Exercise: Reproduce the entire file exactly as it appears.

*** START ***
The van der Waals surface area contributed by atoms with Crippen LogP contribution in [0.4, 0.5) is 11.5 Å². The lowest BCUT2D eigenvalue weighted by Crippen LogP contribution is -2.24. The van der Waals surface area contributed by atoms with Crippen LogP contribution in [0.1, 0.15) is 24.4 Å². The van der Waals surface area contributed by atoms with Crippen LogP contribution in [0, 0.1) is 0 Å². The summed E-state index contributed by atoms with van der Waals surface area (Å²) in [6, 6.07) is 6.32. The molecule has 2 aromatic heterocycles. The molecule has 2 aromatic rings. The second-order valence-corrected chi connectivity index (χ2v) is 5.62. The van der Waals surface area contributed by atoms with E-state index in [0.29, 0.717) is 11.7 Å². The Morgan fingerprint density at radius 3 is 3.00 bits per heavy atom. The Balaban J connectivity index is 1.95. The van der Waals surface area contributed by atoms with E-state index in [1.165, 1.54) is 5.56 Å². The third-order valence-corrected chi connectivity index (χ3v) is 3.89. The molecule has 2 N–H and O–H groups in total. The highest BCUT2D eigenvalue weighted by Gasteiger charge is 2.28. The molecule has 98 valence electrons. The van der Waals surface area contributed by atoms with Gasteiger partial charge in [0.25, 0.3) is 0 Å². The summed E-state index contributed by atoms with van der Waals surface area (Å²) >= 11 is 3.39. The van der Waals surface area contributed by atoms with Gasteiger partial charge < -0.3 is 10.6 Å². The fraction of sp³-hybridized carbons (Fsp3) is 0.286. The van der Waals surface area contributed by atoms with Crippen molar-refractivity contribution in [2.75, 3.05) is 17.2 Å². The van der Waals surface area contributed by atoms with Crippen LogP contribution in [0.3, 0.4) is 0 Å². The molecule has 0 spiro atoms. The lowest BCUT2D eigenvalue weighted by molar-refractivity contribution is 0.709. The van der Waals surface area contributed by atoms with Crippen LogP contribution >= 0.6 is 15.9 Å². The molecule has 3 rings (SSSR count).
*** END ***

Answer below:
The van der Waals surface area contributed by atoms with Crippen LogP contribution in [0.4, 0.5) is 11.5 Å². The lowest BCUT2D eigenvalue weighted by Crippen LogP contribution is -2.24. The van der Waals surface area contributed by atoms with Crippen LogP contribution in [0.1, 0.15) is 24.4 Å². The van der Waals surface area contributed by atoms with Crippen LogP contribution in [0, 0.1) is 0 Å². The summed E-state index contributed by atoms with van der Waals surface area (Å²) in [6, 6.07) is 6.32. The molecule has 2 aromatic heterocycles. The molecule has 2 aromatic rings. The second-order valence-corrected chi connectivity index (χ2v) is 5.62. The van der Waals surface area contributed by atoms with E-state index in [0.29, 0.717) is 11.7 Å². The Morgan fingerprint density at radius 3 is 3.00 bits per heavy atom. The Balaban J connectivity index is 1.95. The van der Waals surface area contributed by atoms with E-state index in [1.165, 1.54) is 5.56 Å². The third-order valence-corrected chi connectivity index (χ3v) is 3.89. The molecule has 2 N–H and O–H groups in total. The highest BCUT2D eigenvalue weighted by Gasteiger charge is 2.28. The molecule has 98 valence electrons. The van der Waals surface area contributed by atoms with Gasteiger partial charge in [0.25, 0.3) is 0 Å². The summed E-state index contributed by atoms with van der Waals surface area (Å²) >= 11 is 3.39. The van der Waals surface area contributed by atoms with Gasteiger partial charge < -0.3 is 10.6 Å². The fraction of sp³-hybridized carbons (Fsp3) is 0.286. The van der Waals surface area contributed by atoms with Crippen molar-refractivity contribution in [2.75, 3.05) is 17.2 Å². The van der Waals surface area contributed by atoms with Crippen LogP contribution in [0.3, 0.4) is 0 Å². The molecule has 0 spiro atoms. The lowest BCUT2D eigenvalue weighted by molar-refractivity contribution is 0.709. The van der Waals surface area contributed by atoms with Crippen LogP contribution >= 0.6 is 15.9 Å². The molecule has 3 rings (SSSR count).